Opinion: Boris Johnson’s political demise offers a lesson for US Republicans

The cascade of resignations by British officials urging that the ethically-challenged Prime Minister Boris Johnson step down ultimately produced the desired result. After an endless series of scandals, and following stubborn vows that he would not give up, Johnson at last announced his resignation on Thursday.
It looks like democracy prevailed in the United Kingdom. It was a bit of a shambolic circus, to be sure, consistent with Johnson’s premiership and much of his life (not to mention his hair). But, in the end, the process worked, and Britain stepped back from the brink.
The man that former President Donald Trump claimed people called “Britain Trump,” ultimately resigned in disgrace for lying, for breaking the rules and for trying to get away with it one more time.
Viewed from the other side of the Atlantic, the British mayhem was simultaneously satisfying and unsettling. Americans, whose democracy barely survived four years of Trump, reflexively drew a comparison between the transgressions that led to Britain’s Conservative Party and much of the UK turning its back on Johnson and the far more damning and dangerous actions of the former US president, who remains to this day the most powerful figure in the Republican Party and looks all but certain to seek the presidency again.
Both Johnson and Trump assumed power with lengthy records of rule-breaking, dishonesty and deceit. Their supporters knew who they were choosing. Their lifelong patterns continued in office.

By Trumpian standards, however, Johnson’s lies and misdeeds while prime minister hardly qualify for the evening news.

It is a tribute to British democracy that Tory leaders decided “enough is enough,” after Johnson was caught lying. The unlikely final straw, the one that fractured the spine of the proverbially overloaded camel, landed after he appointed Chris Pincher to a leadership position after he had been accused of sexual misconduct. (In a resignation letter to Johnson, Pincher did not admit the allegations directly, writing, “last night I drank far too much” and “embarrassed myself and other people.”)
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Other allegations of Pincher’s past conduct then reemerged in light of his resignation. For some baffling reason, Johnson kept changing his story about why he appointed Pincher. Instead of admitting a mistake and moving on, he claimed he hadn’t known about specific allegations.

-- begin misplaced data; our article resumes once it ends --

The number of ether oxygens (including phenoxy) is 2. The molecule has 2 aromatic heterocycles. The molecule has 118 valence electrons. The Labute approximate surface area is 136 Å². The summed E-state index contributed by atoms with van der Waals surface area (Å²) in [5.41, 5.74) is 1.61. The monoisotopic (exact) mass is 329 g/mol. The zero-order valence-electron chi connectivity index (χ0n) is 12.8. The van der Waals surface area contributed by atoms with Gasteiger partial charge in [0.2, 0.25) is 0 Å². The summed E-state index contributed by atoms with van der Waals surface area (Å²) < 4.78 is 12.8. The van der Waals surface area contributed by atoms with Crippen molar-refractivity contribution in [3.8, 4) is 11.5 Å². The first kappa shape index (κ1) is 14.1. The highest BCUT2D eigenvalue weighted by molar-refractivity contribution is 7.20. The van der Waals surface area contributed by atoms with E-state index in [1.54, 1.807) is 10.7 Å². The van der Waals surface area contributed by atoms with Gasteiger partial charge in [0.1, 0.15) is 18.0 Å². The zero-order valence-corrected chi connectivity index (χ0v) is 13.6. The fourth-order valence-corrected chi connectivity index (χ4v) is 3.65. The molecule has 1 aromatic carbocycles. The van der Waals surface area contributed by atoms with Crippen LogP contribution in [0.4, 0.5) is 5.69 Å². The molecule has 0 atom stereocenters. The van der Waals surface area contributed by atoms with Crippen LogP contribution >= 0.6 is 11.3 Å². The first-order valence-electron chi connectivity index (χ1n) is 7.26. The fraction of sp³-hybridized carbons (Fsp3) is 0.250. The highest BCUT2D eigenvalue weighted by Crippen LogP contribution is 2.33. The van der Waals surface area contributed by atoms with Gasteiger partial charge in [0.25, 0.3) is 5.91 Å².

Imagine this under Trump. It would barely rank in the top 1,000 scandals.

For Johnson, it piled on top of other high-profile controversies. Most prominently, there was “Partygate,” the months’ long series of prevarications about Johnson’s multiple parties at Downing Street while the country was under strict Covid-19 lockdown. The lies were undone by photographs of the prime minister and his festive houseguests, booze in hand, even after Johnson had feigned innocence, claiming he “believed implicitly that this was a work event.”
He became the first British prime minister fined for breaking the law and apologized to parliament “unreservedly.” But he stayed in office and kept toying with the truth.
Johnson’s behavior and his disregard for the truth — which helped him get to office — were shocking by normal standards. By the standards of Trump, who was clocked uttering a mind-boggling 30,573 lies and misleading claims while president, and has not stopped since leaving office, it was a feeble effort.
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In the end, Johnson was, is, an entitled, charismatic politician, who has felt the rules were made for others, and had no compunction about fabricating stories to get his way. He got away with it almost every time. But he wasn’t a darkly malignant figure of the caliber that threatened US democracy. He was more of the small-bore variety, the kind that gradually erodes norms and values — a long-term threat more than an immediate menace.

When he resigned as party leader, a starkly uncontrite Johnson blamed not himself but the “herd instinct.” If that was herd instinct, it was a most welcome one, a revival of respect for decency; a belated recognition that leaders with hollow ethical cores are dangerous to democracies.
It wasn’t just Americans who automatically thought about Trump when they heard Johnson was finally being held to account. Across Europe, many drew the analogy. Guy Verhofstadt, a longtime prime minister of Belgium and now prominent member of the European Parliament, tweeted, “Boris Johnson’s reign ends in disgrace, just like his friend Donald Trump. The end of an era of transatlantic populism? Let’s hope so.”
But Americans aren’t so sure Trump’s reign has definitively ended. The majority wish Trump would go away. But he won’t. Not after two impeachments, not after allegedly leading a failed attempted coup, not after an election he lost decisively but still insists he won.
Although it wasn’t easy and they waited too long, British Conservative leaders faced an easier time turning on their boss than American Republicans would. In Britain, they stood by him and mostly tolerated Johnson’s transgressions. In the US, countless elected Republicans have done far more than tolerate Trump’s lies. They have embraced them, amplified them, cast their lot with the lies and the liar.

Still, last week’s events in London reveal an opening, allowing a glimmer of hope that those who have promoted, defended or quietly tolerated Trump will one day decide they, too, have reached their limit. And that enough of them will say it aloud so they can force that most undemocratic of players off the stage and move on to healing a divided and exhausted country — and its much-battered democracy.

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